So, it's no secret that the pandemic decimated non-for-profits. And especially if you go to places of worship and you had mentioned some churches and some archdiocese earlier on in our interview. People weren't showing up. They couldn't because of the quarantine. And even now with the social distancing, it's a challenge.

And as organizations depending on donations, this was bad news for them. So, how have you been able to, if I can just use that analogy, be the white Knight and just ride in and save them. What did that look like when you're working for the churches as an example, although it can be any place of worship, what did that look like for you, Richard, with the churches and what have you done now to make them more hip, perhaps for people to be able to pay them. And just as an outreach for donations, what's changed for them now because of working with you?

Richard Kopman: [00:31:52] Well, the church is very, unique in the sense of they came to us many years ago, the Catholic Church, particularly, which started us down this road with religious not-for-profits and now it's included the Anglican Church and, it's expanded over many different religious not-for-profits. But really from a standpoint of using the Catholic Church as an example, they came to us initially many years ago with the fact that the Sunday offering would come along. Someone would pass the collection plate.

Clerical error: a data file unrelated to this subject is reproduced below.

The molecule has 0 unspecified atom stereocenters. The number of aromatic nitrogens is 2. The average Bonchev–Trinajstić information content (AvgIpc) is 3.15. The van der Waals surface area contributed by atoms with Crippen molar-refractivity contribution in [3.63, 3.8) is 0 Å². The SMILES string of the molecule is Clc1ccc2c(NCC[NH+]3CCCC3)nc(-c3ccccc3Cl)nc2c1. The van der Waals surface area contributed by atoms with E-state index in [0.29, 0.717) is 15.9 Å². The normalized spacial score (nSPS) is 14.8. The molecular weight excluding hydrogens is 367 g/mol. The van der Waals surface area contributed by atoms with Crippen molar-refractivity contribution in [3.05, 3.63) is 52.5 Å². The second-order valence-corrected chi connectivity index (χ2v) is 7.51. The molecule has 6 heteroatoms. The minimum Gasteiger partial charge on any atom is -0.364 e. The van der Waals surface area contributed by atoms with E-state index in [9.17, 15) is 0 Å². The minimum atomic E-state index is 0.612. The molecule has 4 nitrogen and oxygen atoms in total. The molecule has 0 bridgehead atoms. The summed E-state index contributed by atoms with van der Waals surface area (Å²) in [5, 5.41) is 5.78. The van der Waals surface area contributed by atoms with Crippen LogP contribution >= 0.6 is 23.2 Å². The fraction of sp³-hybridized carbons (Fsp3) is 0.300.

And people just don't carry cash on them today. And they didn't have a business solution for that. And through some networking and word of mouth of the work that we were doing they came to us and they said, we heard of your solution. And we'd like to see what it can do for us.